In the quest for all day battery, there are a few things you can do to drag out a few more precious minutes on your laptop.
Turn your screen brightness down
The most obvious has the most impact. Running at around 40 per cent is still quite usable on most laptops, and will give you a lot more time. In Windows 7, you can also set how quickly the screen will dim or turn off when not in use by right clicking on the battery icon in the system tray and choosing Power Options.
Apple has long removed brightness preferences for battery mode and power adapter mode, preferring to set things automatically, based on ambient light. The closest you'll get to control is to stop it using automatic brightness settings by going to System Preferences > Display, and setting your own low setting or using the keyboard shortcuts.
Turn off radios
Bluetooth, Wi-Fi, WWAN — unless you're using them. Many Windows laptops offer keyboard shortcuts to turn off radios, although, in some cases, you'll have to head to Device Manager to disable them.
To turn off Wi-Fi on your Mac, click the AirPort (Wi-Fi) icon at the top right of your menu bar, and select Turn Wi-Fi off. You can do the same for Bluetooth.
Radios are less of a deal on laptops than smartphones, in terms of consumption, but every bit counts.
Got an optical drive? Remove any discs inside
Not having a disc inside will minimise any chance of spin up, reducing load on the system.
Turn off your backlit keyboard
If you've got one, you can often turn it completely off through keyboard shortcuts or, at least, dim the light level.
Unplug any USB devices
Many laptops allow you to adjust power saving features on USB ports, too — we'd suggest investigating your vendor's own power management tool to see if the option exists.
Close any unused programs
Make sure to head to check your system tray/menu bar for background processes, as well. The less work the machine has to do, the less battery it will chew up.
Turn off sound
It won't make a huge difference, but muting your laptop when sound's not required, or at the very least lowering the volume when playing music, will scrape back a little more power.
Spend time in your vendor's power-management tool
Vendors like Toshiba, Lenovo and Fujitsu allow the user to engage in power saving activities, like turning off their optical drive and setting more advanced power plans.
Spend time in your OS power-management tool
For Windows users, right click on the battery icon in the system tray and choose Power Options. You should now be able to tweak your power plans to your heart's desire by clicking Change plan settings, then Change advanced power settings.
The OS X crowd has less options, but you'll find them in System Preferences > Energy Saver.
Get an SSD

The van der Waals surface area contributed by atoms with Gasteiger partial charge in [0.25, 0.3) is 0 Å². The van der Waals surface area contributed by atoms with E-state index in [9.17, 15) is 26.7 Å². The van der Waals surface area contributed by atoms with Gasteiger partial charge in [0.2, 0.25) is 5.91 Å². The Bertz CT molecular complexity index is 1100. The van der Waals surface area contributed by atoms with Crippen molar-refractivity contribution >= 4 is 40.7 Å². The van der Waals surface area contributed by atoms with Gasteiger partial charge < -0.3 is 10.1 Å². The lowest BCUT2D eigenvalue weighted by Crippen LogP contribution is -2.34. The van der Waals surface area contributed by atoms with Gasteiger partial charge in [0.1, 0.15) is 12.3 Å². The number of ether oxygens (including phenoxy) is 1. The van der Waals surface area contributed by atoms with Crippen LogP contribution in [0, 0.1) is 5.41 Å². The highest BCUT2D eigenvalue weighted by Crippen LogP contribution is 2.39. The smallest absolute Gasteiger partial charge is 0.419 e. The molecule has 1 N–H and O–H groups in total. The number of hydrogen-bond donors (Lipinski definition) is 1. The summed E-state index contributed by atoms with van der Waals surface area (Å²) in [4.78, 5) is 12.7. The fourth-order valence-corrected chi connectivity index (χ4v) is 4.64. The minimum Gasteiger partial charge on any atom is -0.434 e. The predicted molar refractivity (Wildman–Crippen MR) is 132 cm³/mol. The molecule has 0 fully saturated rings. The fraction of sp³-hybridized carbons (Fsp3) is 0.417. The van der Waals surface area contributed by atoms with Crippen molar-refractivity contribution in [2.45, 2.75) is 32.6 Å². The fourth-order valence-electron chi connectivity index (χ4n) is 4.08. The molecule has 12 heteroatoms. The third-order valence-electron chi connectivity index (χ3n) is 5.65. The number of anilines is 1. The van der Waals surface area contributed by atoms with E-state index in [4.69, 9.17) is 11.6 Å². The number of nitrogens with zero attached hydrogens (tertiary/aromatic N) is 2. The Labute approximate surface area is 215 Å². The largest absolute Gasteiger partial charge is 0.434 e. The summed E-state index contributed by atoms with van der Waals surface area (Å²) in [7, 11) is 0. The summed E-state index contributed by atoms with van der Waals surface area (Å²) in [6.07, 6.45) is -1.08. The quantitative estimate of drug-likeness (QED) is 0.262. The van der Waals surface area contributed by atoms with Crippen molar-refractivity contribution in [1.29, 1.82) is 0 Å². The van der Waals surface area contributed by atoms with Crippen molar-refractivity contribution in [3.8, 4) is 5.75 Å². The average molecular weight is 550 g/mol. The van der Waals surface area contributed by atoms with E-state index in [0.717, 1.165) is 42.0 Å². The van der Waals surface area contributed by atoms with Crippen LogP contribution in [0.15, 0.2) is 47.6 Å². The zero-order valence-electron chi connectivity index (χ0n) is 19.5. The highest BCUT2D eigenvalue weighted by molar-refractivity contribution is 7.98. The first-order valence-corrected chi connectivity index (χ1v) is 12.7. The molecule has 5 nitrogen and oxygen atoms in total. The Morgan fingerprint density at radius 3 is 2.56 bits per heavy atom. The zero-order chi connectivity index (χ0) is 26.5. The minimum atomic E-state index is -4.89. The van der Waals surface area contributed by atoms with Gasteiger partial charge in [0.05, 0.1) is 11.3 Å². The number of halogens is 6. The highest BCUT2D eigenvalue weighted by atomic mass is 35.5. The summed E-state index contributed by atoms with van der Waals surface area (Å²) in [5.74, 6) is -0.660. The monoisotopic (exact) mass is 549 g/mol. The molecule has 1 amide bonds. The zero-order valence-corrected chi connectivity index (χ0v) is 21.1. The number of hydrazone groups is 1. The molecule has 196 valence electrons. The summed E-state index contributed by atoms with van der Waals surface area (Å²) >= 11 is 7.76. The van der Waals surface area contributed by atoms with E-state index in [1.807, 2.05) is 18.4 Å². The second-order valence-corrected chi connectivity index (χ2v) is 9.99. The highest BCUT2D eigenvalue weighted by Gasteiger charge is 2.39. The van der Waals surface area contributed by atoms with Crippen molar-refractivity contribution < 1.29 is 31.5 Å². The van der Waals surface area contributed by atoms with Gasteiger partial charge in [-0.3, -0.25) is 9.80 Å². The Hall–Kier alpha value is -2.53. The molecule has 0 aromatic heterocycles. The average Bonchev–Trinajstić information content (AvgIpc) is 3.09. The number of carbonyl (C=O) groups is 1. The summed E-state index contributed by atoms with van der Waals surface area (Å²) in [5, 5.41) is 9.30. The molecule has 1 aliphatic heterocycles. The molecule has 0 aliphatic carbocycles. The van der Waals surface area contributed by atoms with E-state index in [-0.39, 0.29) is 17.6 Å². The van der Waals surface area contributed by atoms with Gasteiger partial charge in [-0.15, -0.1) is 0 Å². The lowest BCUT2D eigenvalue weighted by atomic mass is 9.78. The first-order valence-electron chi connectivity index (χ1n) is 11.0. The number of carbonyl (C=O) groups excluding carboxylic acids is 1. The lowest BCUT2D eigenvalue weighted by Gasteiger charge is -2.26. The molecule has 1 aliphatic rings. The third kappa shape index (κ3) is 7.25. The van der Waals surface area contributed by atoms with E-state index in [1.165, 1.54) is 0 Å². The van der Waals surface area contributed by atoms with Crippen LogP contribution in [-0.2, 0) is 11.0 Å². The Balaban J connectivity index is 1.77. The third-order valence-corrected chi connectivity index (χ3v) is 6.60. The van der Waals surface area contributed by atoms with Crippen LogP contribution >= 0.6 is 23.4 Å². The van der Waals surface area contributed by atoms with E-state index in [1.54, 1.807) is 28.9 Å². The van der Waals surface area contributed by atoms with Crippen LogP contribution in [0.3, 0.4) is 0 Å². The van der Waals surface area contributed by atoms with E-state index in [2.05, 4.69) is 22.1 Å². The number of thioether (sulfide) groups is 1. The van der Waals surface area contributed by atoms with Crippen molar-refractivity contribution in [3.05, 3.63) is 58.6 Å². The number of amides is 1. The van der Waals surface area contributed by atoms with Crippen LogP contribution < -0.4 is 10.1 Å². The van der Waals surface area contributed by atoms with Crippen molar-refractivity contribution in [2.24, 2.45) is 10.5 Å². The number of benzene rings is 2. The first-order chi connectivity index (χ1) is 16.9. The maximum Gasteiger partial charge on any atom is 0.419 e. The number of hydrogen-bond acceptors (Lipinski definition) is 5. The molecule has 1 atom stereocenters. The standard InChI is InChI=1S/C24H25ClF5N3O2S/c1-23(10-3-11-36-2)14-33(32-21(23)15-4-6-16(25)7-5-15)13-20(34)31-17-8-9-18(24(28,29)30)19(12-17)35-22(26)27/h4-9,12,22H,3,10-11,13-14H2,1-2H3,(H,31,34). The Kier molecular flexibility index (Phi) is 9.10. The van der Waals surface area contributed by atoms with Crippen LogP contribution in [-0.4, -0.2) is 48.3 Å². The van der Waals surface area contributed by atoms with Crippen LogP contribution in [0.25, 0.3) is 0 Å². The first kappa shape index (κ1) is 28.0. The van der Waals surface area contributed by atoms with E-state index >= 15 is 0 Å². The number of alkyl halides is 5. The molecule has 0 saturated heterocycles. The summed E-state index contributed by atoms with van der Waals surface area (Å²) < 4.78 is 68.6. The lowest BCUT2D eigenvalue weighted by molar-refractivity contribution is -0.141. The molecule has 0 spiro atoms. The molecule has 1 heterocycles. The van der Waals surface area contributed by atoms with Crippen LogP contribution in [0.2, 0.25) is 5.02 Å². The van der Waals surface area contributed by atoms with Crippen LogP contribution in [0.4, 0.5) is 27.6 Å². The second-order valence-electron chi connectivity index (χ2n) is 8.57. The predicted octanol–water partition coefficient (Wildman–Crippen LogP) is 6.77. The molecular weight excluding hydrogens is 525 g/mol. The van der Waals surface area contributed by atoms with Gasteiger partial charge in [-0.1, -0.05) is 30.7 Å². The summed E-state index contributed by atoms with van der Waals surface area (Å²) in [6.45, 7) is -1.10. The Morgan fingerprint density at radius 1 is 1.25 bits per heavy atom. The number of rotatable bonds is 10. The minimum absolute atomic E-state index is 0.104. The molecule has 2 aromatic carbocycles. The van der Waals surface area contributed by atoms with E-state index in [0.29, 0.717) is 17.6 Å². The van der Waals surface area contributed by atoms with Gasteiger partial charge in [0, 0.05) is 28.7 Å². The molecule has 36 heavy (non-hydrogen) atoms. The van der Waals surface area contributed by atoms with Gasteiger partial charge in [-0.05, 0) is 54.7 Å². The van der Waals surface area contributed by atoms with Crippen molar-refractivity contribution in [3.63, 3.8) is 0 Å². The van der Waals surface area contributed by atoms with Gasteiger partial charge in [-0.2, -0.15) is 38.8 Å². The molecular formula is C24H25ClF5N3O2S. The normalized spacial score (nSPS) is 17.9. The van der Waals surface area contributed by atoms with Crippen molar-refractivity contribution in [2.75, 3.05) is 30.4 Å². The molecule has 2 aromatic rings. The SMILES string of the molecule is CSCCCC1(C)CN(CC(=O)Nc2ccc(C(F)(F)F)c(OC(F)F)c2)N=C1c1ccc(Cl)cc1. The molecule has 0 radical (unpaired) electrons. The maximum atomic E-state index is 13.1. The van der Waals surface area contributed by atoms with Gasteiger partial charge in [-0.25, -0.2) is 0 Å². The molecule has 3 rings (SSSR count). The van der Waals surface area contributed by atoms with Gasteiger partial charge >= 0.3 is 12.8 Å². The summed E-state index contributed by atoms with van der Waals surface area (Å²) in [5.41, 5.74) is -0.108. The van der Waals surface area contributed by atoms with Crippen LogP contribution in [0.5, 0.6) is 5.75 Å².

If you haven't already got one and you're able to get into your laptop, replacing the hard drive with an SSD will not only reduce power consumption, but give you a big boost in speed.
You'll have to check a few things before you take the plunge: firstly, what hard drive connection is available (if you're running a mechanical hard drive currently, it's most likely standard SATA), and also available height clearance within the laptop. A good rule of thumb is to ensure you're getting a 7mm high SSD, rather than a 9mm.
Get a higher-capacity battery
Not everyone has this option — certainly, you won't if you don't have a removable battery, as is the case with all MacBooks and ultrabooks. Check with your vendor to see if a battery exists with a higher mAH or WHr rating than your existing one.
Check your battery health
Batteries can lose their ability to reach full charge pretty quickly, if treated harshly (check out some tips to maximise battery lifespan here) — even on laptops that come with more than a year's warranty, companies generally only give one year on the battery.
Hibernate rather than sleep
Sleep suspends the system to RAM, requiring active power. Its main benefit is that it resumes very quickly.
Hibernate (known as "Deep sleep" on OS X), on the other hand, suspends to disk, which does take up disk space, but cuts power completely. Resume time is heavily reliant on the speed of your disk. For SSD owners, it could be a smart move. For those in possession of a mechanical drive, it could be enough to drive you mad, waiting.
By default, Windows 7 generally sends a laptop to sleep, unless it's below a certain battery percentage, in which case it suspends to disk. OS X does a hybrid sleep, suspending to both RAM and disk.
To change this behaviour in Windows 7, you'll want to change your power profile by right clicking on the battery icon in the system tray, choosing Power Options, then clicking Change plan settings next to the active plan. Click Change advanced power settings, head to the Sleep category and set Sleep After to Never in both circumstances, and Hibernate After to the interval you desire.